Bright Lights, Big City

Migraines suck. It is a special kind of hell.

Before I was diagnosed with interstitial cystitis (IC) and fibromyalgia, I was just sick. No one could tell me what was wrong, just that I wasn’t dying. I couldn’t leave the house and hardly left the sofa. That went on for months until I just happened to come across an article on IC as well as a treatment (hydroxyzine). Finally I was free from the bounds of my living room and bathroom!

Fibro is awful enough on its own, but at least I was able to knit, watch tv, drive to appointments, and sometimes even meet a friend for a movie. When I’m flared I can be stuck on the sofa for days but I feel confident that the flare will end and I’ll get back to what I consider normal. As I’ve had fibro since I was 14, I was able to figure out how to still have a life.

With migraines, it’s just not possible. Not only do I have noise and light sensitivity, I have other, weirder symptoms. Some are easier to live with than others; smelling marshmallows or baked cookies is much nicer than feeling dizzy and nauseated. Driving means I have to turn my head from side to side, not to mention I can see the road whizzing by me, all of which makes my head spin. It’s like being rather drunk and that light feeling you get when you shake your head.

I spent three days this week trapped in my bed because I didn’t feel safe being alone in the house and walking around. Twice in the last week, I have blacked out and fallen. The first time took out my right knee when I landed on it. The second time I just got a bruise on my leg. But I’m terrified that I could hit my head and if there is no one home, I’m screwed.

Sometimes I can’t even watch tv because I have an auditory version of blurry vision; I can hear sounds but can’t translate those sounds into speech. It just sounds like garbled noise. That means I can’t have a conversation with my husband. I get nauseous and shaky. It’s hard to knit when you don’t have much fine motor control. It’s difficult to concentrate when you’re worried you’re going to heave, not to mention dealing with the blinding pain.

While fibro is debilitating, it is nothing compared to chronic migraines. I never thought I’d long for the days of “just” having fibromyalgia. If I had a doctor’s appointment, I could suck it up for an hour, knowing I could come home and go back to bed. With a migraine, things get cancelled. I don’t know 24 hours ahead how I will feel; I could feel perfectly fine ten minutes before needing to leave to go somewhere then get hit with blinding pain and nausea and not be able to leave my bed let alone my house. As much as I hate to pay $40 for a missed visit, it’s much cheaper than dealing with a car accident. I wouldn’t drive while drunk so I’m certainly not going to drive while migrainous.

I am incredibly lucky because my family is sympathetic. My husband gets (bad for him) migraines and has to just sleep through them so he knows somewhat how I feel. My daughter gets aura without migraine, so she realizes just how awful all the accompanying symptoms are. That means dinner still gets made, floors are still swept, and laundry still done even when I’m out.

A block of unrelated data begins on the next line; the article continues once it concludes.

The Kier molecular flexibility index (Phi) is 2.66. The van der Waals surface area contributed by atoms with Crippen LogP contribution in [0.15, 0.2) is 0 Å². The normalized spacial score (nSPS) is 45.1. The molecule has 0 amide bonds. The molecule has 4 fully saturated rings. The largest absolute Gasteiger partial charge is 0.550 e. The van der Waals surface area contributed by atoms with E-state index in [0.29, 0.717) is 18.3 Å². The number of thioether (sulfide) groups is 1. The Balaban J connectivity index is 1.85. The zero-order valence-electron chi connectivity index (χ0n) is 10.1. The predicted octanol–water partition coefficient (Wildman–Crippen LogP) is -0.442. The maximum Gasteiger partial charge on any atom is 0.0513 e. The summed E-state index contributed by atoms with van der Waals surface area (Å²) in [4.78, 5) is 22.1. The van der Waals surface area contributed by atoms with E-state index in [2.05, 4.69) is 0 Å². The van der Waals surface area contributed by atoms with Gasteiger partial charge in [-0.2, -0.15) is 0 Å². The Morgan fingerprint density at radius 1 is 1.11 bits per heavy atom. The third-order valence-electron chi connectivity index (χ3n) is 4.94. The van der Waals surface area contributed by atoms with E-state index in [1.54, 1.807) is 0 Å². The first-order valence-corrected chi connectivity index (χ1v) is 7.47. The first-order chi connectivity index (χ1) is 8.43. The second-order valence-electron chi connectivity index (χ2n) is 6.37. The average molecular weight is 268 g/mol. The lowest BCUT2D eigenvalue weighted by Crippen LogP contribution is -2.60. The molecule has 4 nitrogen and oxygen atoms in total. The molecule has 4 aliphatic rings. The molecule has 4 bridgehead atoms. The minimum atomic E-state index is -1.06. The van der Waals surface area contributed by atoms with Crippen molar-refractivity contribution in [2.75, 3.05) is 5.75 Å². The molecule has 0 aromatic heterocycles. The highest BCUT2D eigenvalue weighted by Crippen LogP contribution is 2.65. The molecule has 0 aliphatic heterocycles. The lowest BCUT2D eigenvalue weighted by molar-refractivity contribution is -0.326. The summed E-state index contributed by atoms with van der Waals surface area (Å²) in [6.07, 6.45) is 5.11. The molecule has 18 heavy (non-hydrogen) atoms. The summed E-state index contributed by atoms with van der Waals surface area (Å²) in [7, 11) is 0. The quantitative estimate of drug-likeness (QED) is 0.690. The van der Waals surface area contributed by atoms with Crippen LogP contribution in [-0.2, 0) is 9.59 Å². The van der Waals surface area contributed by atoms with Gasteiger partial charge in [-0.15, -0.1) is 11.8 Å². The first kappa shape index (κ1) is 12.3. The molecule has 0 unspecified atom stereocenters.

About the only thing I’ve found that is a useful preventive is cranial sacral massage. While it’s not a good rescue solution, it can prevent or abort an attack. I can easily lie on a table and let someone massage my head and neck as long as I don’t have a raging migraine. Of course then I end up with crazy Einstein hair, also known as the post-fornication look. I’m sure all the shops around the massage therapy school think that people are having mad sex in the parking lot as I’m not the only one walking around with crazed hair and a satiated glazed look in my eye.

I have hope that I’ll eventually get this figured out. It took me years with fibro before I figured out how to still have a life. It’s only been seven months since the chronic migraines started; I’m still learning what the question is so I can’t be expected to know the answer yet.

Meanwhile, I have set up a nest on my bed. I have my computer, phone, knitting, and tissue all within hand’s reach. My mp3 player is loaded with cello music as I’ve also learned that low frequency music works with my rescue meds to shorten an attack.

Ugh. Even as I type this, I can feel a migraine wavering in the background. My left eye feels tender and pressurized while my left brain has a dull ache. I already know that our plans to go out for dinner are not going to happen. Like I said, migraines suck.

 

 

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3 thoughts on “Bright Lights, Big City

  1. Barbara Marincel says:

    I totally agree! When I get migraines all I can do is lie in a dark room and pray one of the neighbors doesn’t decide to mow the lawn. The worst part is the isolation, and having nothing to occupy my mind. Luckily Botox injections have saved me from daily migraines, but I still get about ten or so a month. Fibro I can deal with. Migraines are much more difficult to handle

    • mzklever says:

      It’s tough because not only do we not have anything to occupy our minds, we couldn’t make sense of it even if we did! While I was in the hospital with an attack, I was in a room directly over a construction area. Hospitals *REALLY* need migraine wards with super sound insulation and NO windows.

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